Thursday, March 4, 2010


She entered my life some forty years ago and changed what would have been a wasted life of fly fishing debauchery into the life of a slightly respectable husband and father....who fly fishes occasionally.

I had great hopes of luring the beautiful young lady to my idea of a great fishing. I could just imagine us on the Firehole...landing trout after trout and being the envy of every passer by. There would be books written about us...maybe a movie. Our adventures would be legendary as we traveled the world in search of trout. But it wasn’t to be.

She was up for just about anything that I was interested in, so it wasn’t long before I started dragging her along on my fishing adventures. But a few trips to local streams showed me that she would never share my passion for fishing. Looking back on those days I recognize where I went wrong...starting with our first camping trip to the Illinois River.

It had rained for days prior to our arrival. The river was swollen big time. It was out of its banks and running brown and fast, but that wasn’t going to stop her introduction to canoeing, Alan style. We rented a canoe, arranged for a downstream pick-up and headed into the watery wilds of northeastern Oklahoma.

Did I say that the river was out of its banks? Well, every sharp bend in the normally gentle stream led us through the streamside bushes and trees. And there were lots of bends. With Shirley in the front and her highly experienced white water canoeist (HA!) in the rear, we managed to survive the river, but not without many repeats of the following dialog:

“SHIRLEY ! LEFT! Paddle left! Watch out for that branch! NO RIGHT! Hurry...RIGHT...RIGHT NOW!

(Insert various feminine screaming sounds here)


(Insert more, and louder, screaming sounds here...these, directed to the rear occupant of the canoe.)


“Calm down Shirley. It’s just a stick.”

Some time passed before our next canoeing adventure, and oh yeah, I forgot to mention that the river wasn’t the only thing swollen. Shirley was 6 months pregnant at the time.

The actual camping was great. Growing up, Shirley had camped a lot with her folks so she was no stranger to camp cooking and sleeping on the ground. A good camp, great food, an even better companion. I had it made. Tomorrow we go fishing!

I had found a little backwater area where I suspected there might be a bass or two relaxing from the torrent of the main channel. As I landed a few nice Bluegills and maintained a running commentary on the many sophisticated techniques I was employing, Shirley stood patiently at my side, barely able to contain her (feigned?) excitement. Handing her the rod, she managed to make a pretty decent cast. And Eureka...she got a strike. Missed it! Then another strike and another miss. More strikes followed and despite my instructions to lift the rod and set the hook, they all avoided the hook’s barb.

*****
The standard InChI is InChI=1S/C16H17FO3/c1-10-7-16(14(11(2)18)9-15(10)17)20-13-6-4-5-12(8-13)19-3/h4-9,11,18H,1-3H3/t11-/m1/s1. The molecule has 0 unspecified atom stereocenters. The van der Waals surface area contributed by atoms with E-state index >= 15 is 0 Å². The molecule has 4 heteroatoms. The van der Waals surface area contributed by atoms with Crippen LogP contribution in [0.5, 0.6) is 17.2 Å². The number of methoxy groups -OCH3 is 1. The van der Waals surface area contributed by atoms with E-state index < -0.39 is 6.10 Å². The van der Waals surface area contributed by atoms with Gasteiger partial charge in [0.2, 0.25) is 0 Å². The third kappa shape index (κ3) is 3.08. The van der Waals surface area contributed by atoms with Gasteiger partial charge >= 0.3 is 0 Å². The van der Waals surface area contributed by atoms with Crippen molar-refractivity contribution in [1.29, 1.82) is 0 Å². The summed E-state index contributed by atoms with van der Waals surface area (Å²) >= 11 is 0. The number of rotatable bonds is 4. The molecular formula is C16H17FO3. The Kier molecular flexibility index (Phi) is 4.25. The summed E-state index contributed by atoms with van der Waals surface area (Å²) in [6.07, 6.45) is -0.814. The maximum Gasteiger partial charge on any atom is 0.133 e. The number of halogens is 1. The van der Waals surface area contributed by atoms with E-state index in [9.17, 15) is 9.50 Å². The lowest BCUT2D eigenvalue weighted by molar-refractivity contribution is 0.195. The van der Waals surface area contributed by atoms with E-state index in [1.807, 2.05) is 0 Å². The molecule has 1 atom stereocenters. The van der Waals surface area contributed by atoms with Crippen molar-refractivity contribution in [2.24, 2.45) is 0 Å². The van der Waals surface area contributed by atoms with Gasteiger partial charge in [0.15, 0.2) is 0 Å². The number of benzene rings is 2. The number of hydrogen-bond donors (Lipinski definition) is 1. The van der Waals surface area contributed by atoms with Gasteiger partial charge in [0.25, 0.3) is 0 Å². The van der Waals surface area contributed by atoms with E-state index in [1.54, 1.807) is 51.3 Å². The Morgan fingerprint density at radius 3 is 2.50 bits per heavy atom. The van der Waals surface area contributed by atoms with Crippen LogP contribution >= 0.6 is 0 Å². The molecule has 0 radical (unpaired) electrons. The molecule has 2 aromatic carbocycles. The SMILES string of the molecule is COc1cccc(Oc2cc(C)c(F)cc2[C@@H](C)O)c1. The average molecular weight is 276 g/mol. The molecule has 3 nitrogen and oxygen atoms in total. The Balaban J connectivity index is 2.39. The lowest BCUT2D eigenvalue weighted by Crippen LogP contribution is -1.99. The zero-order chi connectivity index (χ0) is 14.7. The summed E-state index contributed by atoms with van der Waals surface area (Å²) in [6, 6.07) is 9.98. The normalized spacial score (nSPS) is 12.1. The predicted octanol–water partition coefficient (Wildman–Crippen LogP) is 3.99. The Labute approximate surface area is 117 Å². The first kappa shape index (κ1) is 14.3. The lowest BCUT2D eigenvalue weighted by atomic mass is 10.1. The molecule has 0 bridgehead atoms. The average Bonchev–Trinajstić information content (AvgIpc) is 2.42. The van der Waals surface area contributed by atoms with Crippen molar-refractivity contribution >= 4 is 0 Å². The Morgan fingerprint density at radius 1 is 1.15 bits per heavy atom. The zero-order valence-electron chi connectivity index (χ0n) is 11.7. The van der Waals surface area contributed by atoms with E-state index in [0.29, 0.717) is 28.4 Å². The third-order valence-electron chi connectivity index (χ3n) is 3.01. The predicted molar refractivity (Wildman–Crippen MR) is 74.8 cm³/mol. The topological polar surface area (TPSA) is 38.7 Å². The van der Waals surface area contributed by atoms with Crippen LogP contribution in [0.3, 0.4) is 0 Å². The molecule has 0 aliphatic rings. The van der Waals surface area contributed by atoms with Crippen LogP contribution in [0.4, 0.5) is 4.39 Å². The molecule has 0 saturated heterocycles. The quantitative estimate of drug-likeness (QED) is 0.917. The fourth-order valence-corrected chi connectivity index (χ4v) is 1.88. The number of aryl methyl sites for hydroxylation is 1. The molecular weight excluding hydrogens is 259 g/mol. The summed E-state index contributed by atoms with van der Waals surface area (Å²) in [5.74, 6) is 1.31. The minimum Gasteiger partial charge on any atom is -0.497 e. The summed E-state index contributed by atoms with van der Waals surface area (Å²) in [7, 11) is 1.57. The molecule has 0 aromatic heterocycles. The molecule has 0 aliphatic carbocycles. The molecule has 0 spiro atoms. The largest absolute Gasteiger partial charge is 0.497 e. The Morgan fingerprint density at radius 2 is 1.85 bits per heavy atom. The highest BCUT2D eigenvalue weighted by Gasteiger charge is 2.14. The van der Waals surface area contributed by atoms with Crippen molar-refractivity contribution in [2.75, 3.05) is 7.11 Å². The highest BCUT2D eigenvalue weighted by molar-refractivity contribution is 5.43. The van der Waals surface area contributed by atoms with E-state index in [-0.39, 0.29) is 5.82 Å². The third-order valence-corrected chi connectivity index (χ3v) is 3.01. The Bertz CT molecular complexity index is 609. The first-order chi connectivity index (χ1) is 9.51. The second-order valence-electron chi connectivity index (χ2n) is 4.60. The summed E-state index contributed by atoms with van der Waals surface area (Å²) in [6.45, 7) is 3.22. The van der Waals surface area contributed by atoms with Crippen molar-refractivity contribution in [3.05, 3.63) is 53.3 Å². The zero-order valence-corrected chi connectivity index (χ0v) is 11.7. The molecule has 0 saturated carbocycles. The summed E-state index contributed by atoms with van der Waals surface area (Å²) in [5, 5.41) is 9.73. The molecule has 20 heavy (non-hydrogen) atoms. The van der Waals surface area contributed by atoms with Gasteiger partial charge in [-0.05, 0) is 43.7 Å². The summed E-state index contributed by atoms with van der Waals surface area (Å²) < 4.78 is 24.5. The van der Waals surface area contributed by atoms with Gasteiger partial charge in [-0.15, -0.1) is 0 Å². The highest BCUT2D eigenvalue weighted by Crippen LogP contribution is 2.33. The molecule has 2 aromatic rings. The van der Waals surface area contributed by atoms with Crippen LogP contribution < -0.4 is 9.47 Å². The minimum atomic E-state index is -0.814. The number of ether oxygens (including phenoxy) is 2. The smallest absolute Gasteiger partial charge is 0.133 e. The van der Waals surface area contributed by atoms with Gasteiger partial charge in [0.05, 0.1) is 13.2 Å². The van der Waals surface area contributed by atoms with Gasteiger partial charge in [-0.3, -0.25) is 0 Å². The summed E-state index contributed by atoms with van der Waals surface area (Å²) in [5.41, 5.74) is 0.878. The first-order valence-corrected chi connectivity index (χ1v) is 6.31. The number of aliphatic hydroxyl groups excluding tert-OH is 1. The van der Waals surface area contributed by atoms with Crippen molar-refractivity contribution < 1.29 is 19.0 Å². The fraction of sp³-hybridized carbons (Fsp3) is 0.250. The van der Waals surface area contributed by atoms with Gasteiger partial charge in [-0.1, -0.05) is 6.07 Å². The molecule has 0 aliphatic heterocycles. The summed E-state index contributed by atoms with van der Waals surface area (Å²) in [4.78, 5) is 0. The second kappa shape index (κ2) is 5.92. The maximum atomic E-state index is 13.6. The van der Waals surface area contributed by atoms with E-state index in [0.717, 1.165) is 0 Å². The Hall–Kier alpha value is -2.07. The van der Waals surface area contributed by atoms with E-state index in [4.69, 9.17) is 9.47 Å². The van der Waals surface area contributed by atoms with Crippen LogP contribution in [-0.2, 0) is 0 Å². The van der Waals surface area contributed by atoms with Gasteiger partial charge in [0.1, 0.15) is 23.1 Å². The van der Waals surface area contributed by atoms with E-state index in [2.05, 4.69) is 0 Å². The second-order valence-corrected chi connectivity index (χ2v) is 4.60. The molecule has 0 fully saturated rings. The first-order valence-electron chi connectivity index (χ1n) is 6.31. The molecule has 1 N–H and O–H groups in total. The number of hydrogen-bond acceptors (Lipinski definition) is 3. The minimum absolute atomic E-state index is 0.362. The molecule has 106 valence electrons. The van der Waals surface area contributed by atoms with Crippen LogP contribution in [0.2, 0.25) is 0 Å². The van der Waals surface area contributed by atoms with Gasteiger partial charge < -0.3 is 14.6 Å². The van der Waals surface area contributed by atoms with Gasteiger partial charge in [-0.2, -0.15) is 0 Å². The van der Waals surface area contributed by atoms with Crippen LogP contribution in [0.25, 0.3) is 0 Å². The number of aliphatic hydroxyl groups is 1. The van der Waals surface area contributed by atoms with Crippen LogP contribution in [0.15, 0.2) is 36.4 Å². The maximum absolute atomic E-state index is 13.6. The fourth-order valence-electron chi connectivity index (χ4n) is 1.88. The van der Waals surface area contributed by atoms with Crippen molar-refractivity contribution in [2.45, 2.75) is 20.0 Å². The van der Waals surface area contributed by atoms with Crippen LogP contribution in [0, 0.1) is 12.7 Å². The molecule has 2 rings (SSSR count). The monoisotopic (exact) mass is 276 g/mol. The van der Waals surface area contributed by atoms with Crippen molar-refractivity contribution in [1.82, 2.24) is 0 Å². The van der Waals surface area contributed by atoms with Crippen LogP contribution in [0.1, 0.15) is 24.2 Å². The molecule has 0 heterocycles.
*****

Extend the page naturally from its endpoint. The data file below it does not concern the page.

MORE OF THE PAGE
Her frustration mounting, I thought to inspect the fly. And sure enough, there was a reason they were missing the barb. There wasn’t one. Midway up the bend, the hook had broken cleanly off...and as she suspected, I had probably done it before handing her the rod. (No, I wasn’t so insecure to have done it on purpose!)
That was the last time Shirley handled a fly rod.

In the forty summers since, and through the raising of two daughters, there have been lots of camping fact, Shirley instigates most of them. I’m just along for the ride...and the fishing. Her destiny was to be the “trophy” camp cook and bottle washer. And that was OK with me.

She has one fault, though. She buys tents. “That last one (no matter how big and roomy) just wasn’t big enough.” And then there’s the kitchen. Everything, and I mean everything that is on the market (including the kitchen sink) must be purchased and hauled to the campsite...even making two trips if necessary. Setting up the camp is becoming like the set of Extreme Home Makeover, minus all the hands to help.

But what fun it is. Whether it’s our favorite site just a short drive from home, or a more distant spot we’ll share with the kids and grandkids, we’ll be there this summer. I’ll be fishing. Shirley will be the pretty one tending to the camp.

Thanks Shirley


  1. Happy Birthday Shirley!!!!!

    I look forward to one day meeting you as I drag your man, kicking and screaming, no doubt, off for a fish.

    May the two of you share many, many more birthdays, and many, many more campsites together.


  2. Happy Birthday Shirley...

    So glad you were here to keep him camping in comfort. As for standing on the Firehole, well that just sounds like he wanted you to be his mother. Mom was not about to be left in camp, so there she was standing in the river with rod in hand, and the camp was a place where Alan couldn't just sit back and just tell fish stories. So I am sure he is glad you are there because it has allowed him to greatly improve his art of telling fish stories....bruce